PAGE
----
I have two passports – one British, one Irish. I can trace my family tree all the way back to the 16th century on my ‘English’ side. But at that point, dear reader, my paternal side isn’t English at all. In fact, we were Hugenots, fleeing from France.
My son has dual citizenship – British, and New Zealand (which makes the rugby interesting). He can go and live and work in New Zealand (and Australia) when he’s older; or not. His choice. His dad and I see that as a bonus.
See, I’ve never really got the whole ‘nationality’ thing, because I’ve never felt remotely precious about it. Yes I was born in London, and most of the time I’m proud of that. But just because you weren’t born here, does that mean you don’t have the right to call yourself British, even if you live and work here, or if your kids have lived here most or all of their lives and go to British schools?
The reason I’m blogging about this is because in the past week I’ve been hearing people bemoan the fact that the organisers of the British parent bloggers group Brit Mums aren’t actually British, at least not in the born and raised here sense.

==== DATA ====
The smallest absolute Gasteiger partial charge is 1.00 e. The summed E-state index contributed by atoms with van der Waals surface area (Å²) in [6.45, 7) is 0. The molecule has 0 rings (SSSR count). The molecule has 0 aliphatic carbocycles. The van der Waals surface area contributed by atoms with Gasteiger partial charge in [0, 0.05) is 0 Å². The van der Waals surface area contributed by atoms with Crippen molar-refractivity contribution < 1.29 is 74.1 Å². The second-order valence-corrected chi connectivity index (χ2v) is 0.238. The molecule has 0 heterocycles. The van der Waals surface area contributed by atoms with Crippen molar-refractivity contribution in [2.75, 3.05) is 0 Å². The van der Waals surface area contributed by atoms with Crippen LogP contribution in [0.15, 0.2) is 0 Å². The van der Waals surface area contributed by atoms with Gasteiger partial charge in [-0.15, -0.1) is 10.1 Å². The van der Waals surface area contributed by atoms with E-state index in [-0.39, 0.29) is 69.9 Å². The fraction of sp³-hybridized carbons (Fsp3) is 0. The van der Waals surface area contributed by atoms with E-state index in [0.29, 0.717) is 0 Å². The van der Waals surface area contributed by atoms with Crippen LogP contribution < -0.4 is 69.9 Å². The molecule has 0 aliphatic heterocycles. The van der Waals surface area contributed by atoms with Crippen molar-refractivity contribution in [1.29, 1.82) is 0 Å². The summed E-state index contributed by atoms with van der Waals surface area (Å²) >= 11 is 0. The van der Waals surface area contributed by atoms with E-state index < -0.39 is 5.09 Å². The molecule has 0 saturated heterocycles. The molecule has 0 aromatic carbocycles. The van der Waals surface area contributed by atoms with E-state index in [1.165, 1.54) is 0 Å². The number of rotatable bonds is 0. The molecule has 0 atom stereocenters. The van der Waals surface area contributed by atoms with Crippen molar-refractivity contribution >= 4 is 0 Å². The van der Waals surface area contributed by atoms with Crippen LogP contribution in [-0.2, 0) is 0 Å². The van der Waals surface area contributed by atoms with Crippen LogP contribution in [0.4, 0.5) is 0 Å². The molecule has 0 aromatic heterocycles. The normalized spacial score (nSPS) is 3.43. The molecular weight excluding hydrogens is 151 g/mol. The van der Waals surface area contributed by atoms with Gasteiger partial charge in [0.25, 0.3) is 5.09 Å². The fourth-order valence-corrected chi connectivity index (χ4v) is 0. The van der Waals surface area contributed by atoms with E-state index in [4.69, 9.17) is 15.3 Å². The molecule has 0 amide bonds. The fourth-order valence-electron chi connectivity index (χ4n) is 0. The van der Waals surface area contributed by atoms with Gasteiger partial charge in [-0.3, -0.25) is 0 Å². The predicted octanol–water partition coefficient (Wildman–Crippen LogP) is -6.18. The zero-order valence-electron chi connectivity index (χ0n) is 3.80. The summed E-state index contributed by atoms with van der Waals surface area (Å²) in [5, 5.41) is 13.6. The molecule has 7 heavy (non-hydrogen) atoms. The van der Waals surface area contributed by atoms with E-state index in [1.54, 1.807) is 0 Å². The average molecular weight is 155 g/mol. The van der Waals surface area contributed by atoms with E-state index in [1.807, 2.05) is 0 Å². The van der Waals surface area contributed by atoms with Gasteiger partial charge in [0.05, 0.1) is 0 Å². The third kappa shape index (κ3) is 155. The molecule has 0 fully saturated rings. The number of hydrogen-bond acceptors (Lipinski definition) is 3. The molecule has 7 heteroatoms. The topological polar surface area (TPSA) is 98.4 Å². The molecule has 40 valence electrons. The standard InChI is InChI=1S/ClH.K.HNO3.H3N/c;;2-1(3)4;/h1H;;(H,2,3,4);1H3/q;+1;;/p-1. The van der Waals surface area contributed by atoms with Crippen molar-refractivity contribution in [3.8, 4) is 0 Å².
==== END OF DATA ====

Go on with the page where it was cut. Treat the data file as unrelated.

Now, leaving aside the fact that I don’t particularly like the name ‘Brit Mums’ (I’ve never referred to myself as a Brit or a Brit Mum, and I never will), I don’t believe you have to be born in Britain to be a British parent blogger.
If your kids are being raised here, go to school here, you pay taxes here, work here, vote here – well, that makes you a ‘British’ parent in my book. Whatever that means.
In fact, it doesn’t matter if you were born in Outer Mongolia, really, if you’re living here and raising kids here. At least, not to me.
But what do you think? Do you have to be British-born to be a British parent blogger? If someone is raising British-born children, doesn’t that make them a British parent? Or is it really so important to be born in Britain?
I’d love to hear all your views (but please, be respectful).